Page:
48 min2019 JUN 18
Comments
Compassion's Edge

Latest Episodes

Cyclone Amphan: Living through the Climate Crisis

In May 2020 a deadly tropical cyclone struck Eastern India and Bangladesh. Named ‘Amphan’ and classified as a ‘Super Cyclone’ this was almost certainly a climate change induced extreme event. This event was organised by the Climate Crisis Thinking in the Humanities and Social Sciences Network https://torch.ox.ac.uk/climate-crisis-thinking-in-the-humanities-and-social-sciences . The full scale of destruction caused by cyclone Amphan in India (the states of Odisha and West Bengal) and Bangladesh remains to be yet fully understood and tabulated. We bring together a panel of historians, geographers, and anthropologists who have longstanding research in the effected region of South Asia on related topics of ecology, climate change, human-animal relations, conservation, and the Anthropocene. This session is interested in probing the relationship between the climate crisis and the very specific history, politics, sociology, and ethnography of South Asia. As such it has two broad aims. Firstly, we try to shine light on the devastating effect of the climate crisis in South Asia. This is particularly important given the poor coverage the cyclone – its causes and the trail of devastation it has left in its wake – got globally and, even, regionally. As is the case with so much of the climate crisis there is a collective forgetting of its effects, especially when they take place in lands considered ‘Other’ or distant. This panel is but one small attempt to resist such collective forgetting. Secondly and Relatedly, as we note in the aims of our network, the academy is oftentimes too slow in responding to the climate crisis or does so in somewhat inaccessible forms. Through this discussion we get academics from across the Humanities and Social Sciences working on the environment and climate change to present their analyses to a global public. As such it constituted a demonstration of the ways in which careful Humanities and Social Science knowledge can contribute in a timely and engaged manner with what it means to live through the climate crisis. Panel Debjani Bhattacharyya (Drexel University) Jason Cons (UT Austin) Annu Jalais (National University of Singapore) Megnaa Mehtta (Sheffield University) Kasia Paprocki (The London School of Economics)

119 minJUL 24
Comments
Cyclone Amphan: Living through the Climate Crisis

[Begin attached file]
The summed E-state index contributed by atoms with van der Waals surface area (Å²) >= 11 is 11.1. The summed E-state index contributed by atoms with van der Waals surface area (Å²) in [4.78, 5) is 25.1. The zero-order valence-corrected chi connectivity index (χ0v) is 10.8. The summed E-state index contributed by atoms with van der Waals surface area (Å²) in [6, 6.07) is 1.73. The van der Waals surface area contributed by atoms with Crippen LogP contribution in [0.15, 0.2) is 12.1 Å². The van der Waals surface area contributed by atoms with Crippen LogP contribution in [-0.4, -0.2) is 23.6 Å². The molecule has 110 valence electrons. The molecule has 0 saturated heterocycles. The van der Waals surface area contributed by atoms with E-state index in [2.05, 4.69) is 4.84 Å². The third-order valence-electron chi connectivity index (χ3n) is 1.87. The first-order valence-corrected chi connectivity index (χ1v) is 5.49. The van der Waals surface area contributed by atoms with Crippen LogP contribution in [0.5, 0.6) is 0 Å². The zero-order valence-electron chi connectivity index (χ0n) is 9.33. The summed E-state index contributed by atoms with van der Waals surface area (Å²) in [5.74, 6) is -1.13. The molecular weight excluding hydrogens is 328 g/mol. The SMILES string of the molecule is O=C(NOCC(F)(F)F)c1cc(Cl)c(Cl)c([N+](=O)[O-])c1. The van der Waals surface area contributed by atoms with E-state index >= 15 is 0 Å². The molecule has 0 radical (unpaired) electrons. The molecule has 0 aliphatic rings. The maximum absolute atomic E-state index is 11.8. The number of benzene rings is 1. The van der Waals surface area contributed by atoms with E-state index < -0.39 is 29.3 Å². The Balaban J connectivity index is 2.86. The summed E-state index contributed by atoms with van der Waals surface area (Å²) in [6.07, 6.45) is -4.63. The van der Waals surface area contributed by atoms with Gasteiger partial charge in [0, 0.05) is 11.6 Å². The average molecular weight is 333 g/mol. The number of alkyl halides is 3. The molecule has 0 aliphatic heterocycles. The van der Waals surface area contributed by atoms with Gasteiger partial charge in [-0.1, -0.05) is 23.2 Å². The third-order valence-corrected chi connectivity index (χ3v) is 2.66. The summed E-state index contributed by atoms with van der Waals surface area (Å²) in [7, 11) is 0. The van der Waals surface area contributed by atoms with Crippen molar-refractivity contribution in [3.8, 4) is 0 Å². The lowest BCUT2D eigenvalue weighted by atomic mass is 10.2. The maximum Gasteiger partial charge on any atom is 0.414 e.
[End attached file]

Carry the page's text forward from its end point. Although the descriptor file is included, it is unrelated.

OYUB Radio Play

OYUB is a Russian documentary play about the life of Oyub Titiev, a human rights activist in the Republic of Chechnya, Russia. ‘How much longer are we going to kill and imprison human rights defenders?’ ‘With every passing year, there are more and more restrictions, and less and less rights.’ Oyub Titiev, Shali Town Court, Chechnya, Russia, 18 March 2019. Oyub Titiev's arrest and subsequent show trial in Chechnya in 2018-19 caught worldwide media attention and drew broad international criticism. Titiev was sentenced to four years imprisonment, but was released on parole three months later, having served out two years in detention since his initial arrest. In 2018, Oyub Titiev was awarded the Václav Havel Human Rights Prize. He now lives in Moscow, where he continues his human rights work. This radio play is read by current human rights activists, not actors (although one of the participants is both). It was recorded by the participants from their homes in the U.K. and Europe during the COVID-19 lockdown. The play was not rehearsed or directed, and is performed as a reading, rather than acted out. Emphasis is placed on the professional connection between participants and Titiev himself, and for this reason their biographies are included below. The play features an introduction by Julie Curtis, who is a Professor of Russian Literature at the University of Oxford. Her work on contemporary Russian drama has been pursued in association with two AHRC (OWRI) research projects hosted by the Universities of Oxford (Creative Multilingualism) and Manchester (Cross-Language Dynamics: Reshaping Community). She is the editor of a volume of essays and interviews on this subject called New Drama in Russian: Performance, Politics and Protest in Russia, Ukraine and Belarus (London: Bloomsbury Academic, 2020), to which the translator of the play, Alex Trustrum Thomas, is a contributor. The play text of OYUB is published by Bookmate Originals and is available as a free e-book in English and in Russian. This is part of a forthcoming anthology of Russian documentary plays being published later this year by Common Place (Moscow). This project was supported by Creative Multilingualism, as part of the Arts and Humanities Research Council’s Open World Research Initiative (OWRI). N.B. Headphones are highly recommended for playback to hear the full range of sounds. Participant biographies, in order of appearance: Peter Wieltschnig is a human rights lawyer, focusing on human security in crisis and conflict as well as the right to water. He has worked on projects including: the protection and empowerment of refugees and displaced persons in Lebanon and Syria, the development of due diligence legislation to regulate the arms industry and States’ arms export regimes, the criminalisation of humanitarian assistance in Europe, and the human rights impacts of counter-terrorism legislation in Ireland and the UK. Jacob Burns is a writer, researcher and journalist who has worked across the Middle East. Currently the Communications Advisor for Yemen, Iraq and Jordan at Médecins sans Frontières, he has previously worked for Amnesty International and Forensic Architecture. Mistale Taylor conducts research into various areas of international criminal law and human rights law to provide pro bono legal advice for states, governments and NGOs in conflict/post-conflict situations in her role as Counsel at Public International Law and Policy Group. She has advised on, amongst other things, maritime piracy; the invocation of state secrets privilege to bar third party access to information in torture cases; and life sentencing practices in Europe. In her work at Trilateral Research, Mistale contributes to ongoing projects related to law, technology, privacy, data protection, human rights and ethics. Sorcha Thomson is a PhD Fellow at the University of Roskilde, Denmark, researching anticolonial struggle, internationalist solidarity and revolutionary movements in Cuba